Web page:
Of the 10 internment camps in which about 120,000 Japanese-Americans were confined during the war, it was Tule Lake that held those branded “disloyal,” the ones who answered “no” to two critical questions in a loyalty test administered by the federal government. After the end of the war, the no-noes, as they were known, not only struggled to find a place in mainstream society, but also were regarded with suspicion by other Japanese-Americans, whose pledge of undivided loyalty and search for larger acceptance could have been threatened by the no-noes.

At Internment Camp, Exploring Choices of the Past, New York Times, 8 July 2012

Ultimately, just as the terrorists are not representative of hundreds of millions of Muslims, so Charlie Hebdo is not the symbol of European values (at least not the ones we should cherish – The Great Human Renaissance – Towards a New World Order, FuturAbles, 9 January 2015).

This was a targeted attack, not a broad attack on the French population a la Twin towers or 7/7 style. So who was this attack against? The whole of France/EU society? Or specifically this magazine. The difference lies in how this is reported not in how terrible the act is obviously – murder is murder either way… but poses a narrower question of the “why”? attack on french society and values? Only if you consider CH’s racist caricatures to be the best of European intellectual production (total whitewash on that at the moment).

Was this really an attack on “Free speech”? Who is attacking free speech here exactly? Does an attack by 2-3 guys on a controversial magazine equate to a civilizational attack on European values..? Really?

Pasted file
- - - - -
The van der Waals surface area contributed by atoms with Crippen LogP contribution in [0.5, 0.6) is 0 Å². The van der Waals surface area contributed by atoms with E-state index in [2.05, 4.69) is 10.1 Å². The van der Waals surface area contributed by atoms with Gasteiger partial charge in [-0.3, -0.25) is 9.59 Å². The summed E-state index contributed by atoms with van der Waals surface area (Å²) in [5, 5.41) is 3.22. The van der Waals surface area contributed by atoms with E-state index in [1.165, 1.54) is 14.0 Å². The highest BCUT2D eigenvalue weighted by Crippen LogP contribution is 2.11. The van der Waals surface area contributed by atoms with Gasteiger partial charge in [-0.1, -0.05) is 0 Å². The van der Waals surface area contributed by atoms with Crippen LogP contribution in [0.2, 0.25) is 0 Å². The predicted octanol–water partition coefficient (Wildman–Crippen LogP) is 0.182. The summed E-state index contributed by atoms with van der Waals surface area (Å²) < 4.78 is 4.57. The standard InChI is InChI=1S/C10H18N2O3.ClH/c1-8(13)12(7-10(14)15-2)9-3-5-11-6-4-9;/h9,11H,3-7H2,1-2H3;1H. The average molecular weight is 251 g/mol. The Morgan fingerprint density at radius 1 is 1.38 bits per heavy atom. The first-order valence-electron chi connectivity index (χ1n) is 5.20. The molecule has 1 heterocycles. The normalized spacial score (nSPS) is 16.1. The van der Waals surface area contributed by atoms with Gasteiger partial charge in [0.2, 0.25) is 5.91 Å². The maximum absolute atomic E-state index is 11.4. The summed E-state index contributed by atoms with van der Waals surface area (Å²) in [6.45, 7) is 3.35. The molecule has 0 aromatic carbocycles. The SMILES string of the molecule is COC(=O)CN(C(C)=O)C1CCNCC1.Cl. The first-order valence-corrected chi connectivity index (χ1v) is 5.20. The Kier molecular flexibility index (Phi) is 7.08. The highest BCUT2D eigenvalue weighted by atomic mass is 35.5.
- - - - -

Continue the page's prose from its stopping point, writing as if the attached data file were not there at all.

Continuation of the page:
“I am Charlie” as an alienating slogan – with us or against us type of statement – one can be anti-CH’s racism and ALSO against murdering people(!) (obvious I know but worth stating).

Danger in making this a free speech aka “European Values” under attack binary is that it once again constructs European identity in opposition to Islam (sacred depictions) and cements the notion of a European identity under threat from an Islamic retrograde culture of which the attackers are merely the violent tip of the iceberg (see the seeping of Far Right discourse into French normalcy with Houellebecque’s novel for example). The key is to look at the biographies of these guys – contrary to conventional wisdom, they were radicalised by images of Abu Ghraib not by images of the Prophet Mohammed. You don’t actually stick it to the terrorists by insulting the majority of Muslims by reproducing more cartoons – you actually entrench the very animosity and divisions these guys seek to sow.

This is a clash of extremist fringes…

Salah-Aldeen Khadr, executive producer, on Al Jazeera coverage of events in Paris, 8 January 2015

Defending freedom of expression in the face of oppression is one thing; insisting on the right to be obnoxious and offensive just because you can is infantile. Baiting extremists isn’t bravely defiant when your manner of doing so is more significant in offending millions of moderate people as well. And within a climate where violent response—however illegitimate—is a real risk, taking a goading stand on a principle virtually no one contests is worse than pointless: it’s pointlessly all about you.

Bruce Crumley, Firebombed French Paper Is No Free Speech Martyr, Time, 2 November 2011

With all due respect to the great cartoonist Ann Telnaes, it is simply not the case that Charlie Hebdo “were equal opportunity offenders.” Like Bill Maher, Sam Harris and other anti-Islam obsessives, mocking Judaism, Jews and/or Israel is something they will rarely (if ever) do. If forced, they can point to rare and isolated cases where they uttered some criticism of Judaism or Jews, but the vast bulk of their attacks are reserved for Islam and Muslims, not Judaism and Jews. Parody, free speech and secular atheism are the pretexts; anti-Muslim messaging is the primary goal and the outcome. And this messaging – this special affection for offensive anti-Islam speech – just so happens to coincide with, to feed, the militaristic foreign policy agenda of their governments and culture.